Thanks for this post from:
Gialmere
July 2nd, 2020 at 8:41:51 PM permalink
Quote: Gialmere



A superstitious man is frightened by the number 13. He wants to set the four-digit passcode on his phone so that it does not have a digit 1 (if used) immediately followed by a digit 3 (if used) anywhere in the sequence. How many passcodes remain available to him?



I think this is just:

9,700. Missing 100 combos that start 13XX and 100 that are X13X and 100 that are XX13

I mean 9,701 so you donít double count 1313
The race is not always to the swift, nor the battle to the strong; but that is the way to bet.
Gialmere
Gialmere
Joined: Nov 26, 2018
  • Threads: 44
  • Posts: 2812
July 2nd, 2020 at 11:58:05 PM permalink
Quote: unJon

I think this is just:

9,700. Missing 100 combos that start 13XX and 100 that are X13X and 100 that are XX13

I mean 9,701 so you donít double count 1313


Correct!

[The double was a twist.]
---------------------------

I think it's bad luck to believe in superstition.
Have you tried 22 tonight? I said 22.
Gialmere
Gialmere
Joined: Nov 26, 2018
  • Threads: 44
  • Posts: 2812
July 3rd, 2020 at 2:05:39 PM permalink


There are three runners X, Y and Z. Each runs with a different uniform speed in a 1000 meters race.

If X gives Y a start of 50 meters, they will finish the race at the same time.

If X gives Z a start of 69 meters, they will finish the race at the same time.

Suppose Y and Z are in a race. How much of a start should Y give to Z so they would finish the race at the same time?
Have you tried 22 tonight? I said 22.
IAchance5
IAchance5
Joined: May 28, 2010
  • Threads: 41
  • Posts: 167
Thanks for this post from:
Gialmere
July 3rd, 2020 at 7:34:52 PM permalink
Quote: Gialmere



There are three runners X, Y and Z. Each runs with a different uniform speed in a 1000 meters race.

If X gives Y a start of 50 meters, they will finish the race at the same time.

If X gives Z a start of 69 meters, they will finish the race at the same time.

Suppose Y and Z are in a race. How much of a start should Y give to Z so they would finish the race at the same time?



Hopefully this spoiler tag works....

So I think this is a distance problem, which X runs 1000m at the same time that Y runs 950m and Z runs 931m....which means that the rate of Y is .95 of X (950/1000) and Z is .931 of X (931/1000).

For the second race (Y & Z), I tried to determined the same thing as above but just comparing Y to Z:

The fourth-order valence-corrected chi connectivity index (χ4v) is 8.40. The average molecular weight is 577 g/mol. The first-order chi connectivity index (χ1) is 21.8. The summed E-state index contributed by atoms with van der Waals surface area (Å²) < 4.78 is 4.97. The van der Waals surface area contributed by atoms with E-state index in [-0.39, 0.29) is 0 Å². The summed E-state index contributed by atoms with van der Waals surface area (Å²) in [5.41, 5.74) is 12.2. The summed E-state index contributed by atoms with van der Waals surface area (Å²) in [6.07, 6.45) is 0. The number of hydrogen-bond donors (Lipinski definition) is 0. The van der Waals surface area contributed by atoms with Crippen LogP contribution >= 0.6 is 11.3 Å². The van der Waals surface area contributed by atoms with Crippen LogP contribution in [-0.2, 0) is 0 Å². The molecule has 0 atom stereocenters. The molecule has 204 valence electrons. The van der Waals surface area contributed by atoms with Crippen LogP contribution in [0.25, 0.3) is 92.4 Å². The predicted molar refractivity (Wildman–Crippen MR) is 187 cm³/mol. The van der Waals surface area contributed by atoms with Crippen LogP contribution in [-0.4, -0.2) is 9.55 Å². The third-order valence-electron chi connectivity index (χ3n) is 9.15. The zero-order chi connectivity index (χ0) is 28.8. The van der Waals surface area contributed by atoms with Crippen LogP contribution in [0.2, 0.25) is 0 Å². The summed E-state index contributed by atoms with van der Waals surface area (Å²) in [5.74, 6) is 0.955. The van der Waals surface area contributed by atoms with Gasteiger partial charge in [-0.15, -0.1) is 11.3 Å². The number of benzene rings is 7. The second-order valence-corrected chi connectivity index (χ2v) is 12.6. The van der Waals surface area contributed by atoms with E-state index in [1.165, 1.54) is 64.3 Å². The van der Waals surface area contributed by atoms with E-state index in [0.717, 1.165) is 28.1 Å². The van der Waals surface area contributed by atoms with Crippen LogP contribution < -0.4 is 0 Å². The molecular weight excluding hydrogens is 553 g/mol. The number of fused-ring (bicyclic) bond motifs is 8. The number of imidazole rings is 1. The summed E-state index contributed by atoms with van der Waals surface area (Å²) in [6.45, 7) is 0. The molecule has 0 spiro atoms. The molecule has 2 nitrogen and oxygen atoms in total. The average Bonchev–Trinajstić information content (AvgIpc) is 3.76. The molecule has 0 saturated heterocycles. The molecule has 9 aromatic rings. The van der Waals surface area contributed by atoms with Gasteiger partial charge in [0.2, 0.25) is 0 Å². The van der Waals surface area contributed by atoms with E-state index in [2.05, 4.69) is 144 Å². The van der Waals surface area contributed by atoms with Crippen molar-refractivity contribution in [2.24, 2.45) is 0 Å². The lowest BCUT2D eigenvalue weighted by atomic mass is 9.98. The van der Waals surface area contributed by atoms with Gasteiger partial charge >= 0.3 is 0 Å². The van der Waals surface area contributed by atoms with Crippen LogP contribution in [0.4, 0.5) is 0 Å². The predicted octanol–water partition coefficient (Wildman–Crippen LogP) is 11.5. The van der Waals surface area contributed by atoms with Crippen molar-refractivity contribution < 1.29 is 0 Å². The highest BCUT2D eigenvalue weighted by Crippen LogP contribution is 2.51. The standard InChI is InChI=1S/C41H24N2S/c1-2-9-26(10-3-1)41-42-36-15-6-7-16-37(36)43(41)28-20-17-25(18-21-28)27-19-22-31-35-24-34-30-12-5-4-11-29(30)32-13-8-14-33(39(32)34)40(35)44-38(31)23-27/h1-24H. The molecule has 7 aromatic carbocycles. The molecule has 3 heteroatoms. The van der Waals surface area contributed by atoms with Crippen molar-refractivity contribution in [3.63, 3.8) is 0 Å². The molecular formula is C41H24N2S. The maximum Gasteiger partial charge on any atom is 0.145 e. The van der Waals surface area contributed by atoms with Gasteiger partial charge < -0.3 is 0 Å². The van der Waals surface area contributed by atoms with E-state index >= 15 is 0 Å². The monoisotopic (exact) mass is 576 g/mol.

{Y rate} (1/.95).95x = {Z rate} .931x(1/.95), which means that the rate of Z is .98 of Y.

Assuming that the race between Y and Z is also 1000m, then there should be a 20m difference between Y and Z.....hopefully I thought about this correctly but might not have explained it right.....
ThatDonGuy
ThatDonGuy
Joined: Jun 22, 2011
  • Threads: 116
  • Posts: 5956
Thanks for this post from:
Gialmere
July 3rd, 2020 at 7:47:34 PM permalink
Quote: IAchance5

Quote: Gialmere



There are three runners X, Y and Z. Each runs with a different uniform speed in a 1000 meters race.

If X gives Y a start of 50 meters, they will finish the race at the same time.

If X gives Z a start of 69 meters, they will finish the race at the same time.

Suppose Y and Z are in a race. How much of a start should Y give to Z so they would finish the race at the same time?



Hopefully this spoiler tag works....

So I think this is a distance problem, which X runs 1000m at the same time that Y runs 950m and Z runs 931m....which means that the rate of Y is .95 of X (950/1000) and Z is .931 of X (931/1000).

For the second race (Y & Z), I tried to determined the same thing as above but just comparing Y to Z:

{Y rate} (1/.95).95x = {Z rate} .931x(1/.95), which means that the rate of Z is .98 of Y.

Assuming that the race between Y and Z is also 1000m, then there should be a 20m difference between Y and Z.....hopefully I thought about this correctly but might not have explained it right.....


That is what I get, too


Let x, y, and z be the distance X, Y, and Z run in one second
X / 1000 = Y / 950 = Z / 931

Y / 1000 = Y / 950 * 950 / 1000 = Z / 931 * 19 / 20 = Z / 980

Y can run 1000m in the time it takes Z to run 980m, so Z should get a 20m head start

Gialmere
Gialmere
Joined: Nov 26, 2018
  • Threads: 44
  • Posts: 2812
July 3rd, 2020 at 9:31:38 PM permalink
Quote: IAchance5


Hopefully this spoiler tag works....

So I think this is a distance problem, which X runs 1000m at the same time that Y runs 950m and Z runs 931m....which means that the rate of Y is .95 of X (950/1000) and Z is .931 of X (931/1000).

For the second race (Y & Z), I tried to determined the same thing as above but just comparing Y to Z:

{Y rate} (1/.95).95x = {Z rate} .931x(1/.95), which means that the rate of Z is .98 of Y.